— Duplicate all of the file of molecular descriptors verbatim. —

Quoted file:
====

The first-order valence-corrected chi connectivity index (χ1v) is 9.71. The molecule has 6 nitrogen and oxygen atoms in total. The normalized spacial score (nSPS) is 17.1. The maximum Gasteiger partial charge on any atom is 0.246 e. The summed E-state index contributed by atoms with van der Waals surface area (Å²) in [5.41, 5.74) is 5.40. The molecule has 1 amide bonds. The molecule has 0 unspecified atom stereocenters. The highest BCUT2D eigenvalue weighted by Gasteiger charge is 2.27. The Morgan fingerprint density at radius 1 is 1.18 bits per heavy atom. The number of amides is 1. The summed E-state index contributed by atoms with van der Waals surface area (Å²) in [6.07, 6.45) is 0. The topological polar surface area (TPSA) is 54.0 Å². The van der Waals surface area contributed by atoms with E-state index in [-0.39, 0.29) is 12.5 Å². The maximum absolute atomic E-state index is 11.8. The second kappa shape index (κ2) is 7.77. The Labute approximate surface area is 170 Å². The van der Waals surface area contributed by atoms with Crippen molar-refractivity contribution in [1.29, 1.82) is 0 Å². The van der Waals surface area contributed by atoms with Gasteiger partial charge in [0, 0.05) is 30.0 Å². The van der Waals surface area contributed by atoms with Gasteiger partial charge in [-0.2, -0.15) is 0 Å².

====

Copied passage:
The first-order valence-corrected chi connectivity index (χ1v) is 9.71. The molecule has 6 nitrogen and oxygen atoms in total. The normalized spacial score (nSPS) is 17.1. The maximum Gasteiger partial charge on any atom is 0.246 e. The summed E-state index contributed by atoms with van der Waals surface area (Å²) in [5.41, 5.74) is 5.40. The molecule has 1 amide bonds. The molecule has 0 unspecified atom stereocenters. The highest BCUT2D eigenvalue weighted by Gasteiger charge is 2.27. The Morgan fingerprint density at radius 1 is 1.18 bits per heavy atom. The number of amides is 1. The summed E-state index contributed by atoms with van der Waals surface area (Å²) in [6.07, 6.45) is 0. The topological polar surface area (TPSA) is 54.0 Å². The van der Waals surface area contributed by atoms with E-state index in [-0.39, 0.29) is 12.5 Å². The maximum absolute atomic E-state index is 11.8. The second kappa shape index (κ2) is 7.77. The Labute approximate surface area is 170 Å². The van der Waals surface area contributed by atoms with Crippen molar-refractivity contribution in [1.29, 1.82) is 0 Å². The van der Waals surface area contributed by atoms with Gasteiger partial charge in [0, 0.05) is 30.0 Å². The van der Waals surface area contributed by atoms with Gasteiger partial charge in [-0.2, -0.15) is 0 Å².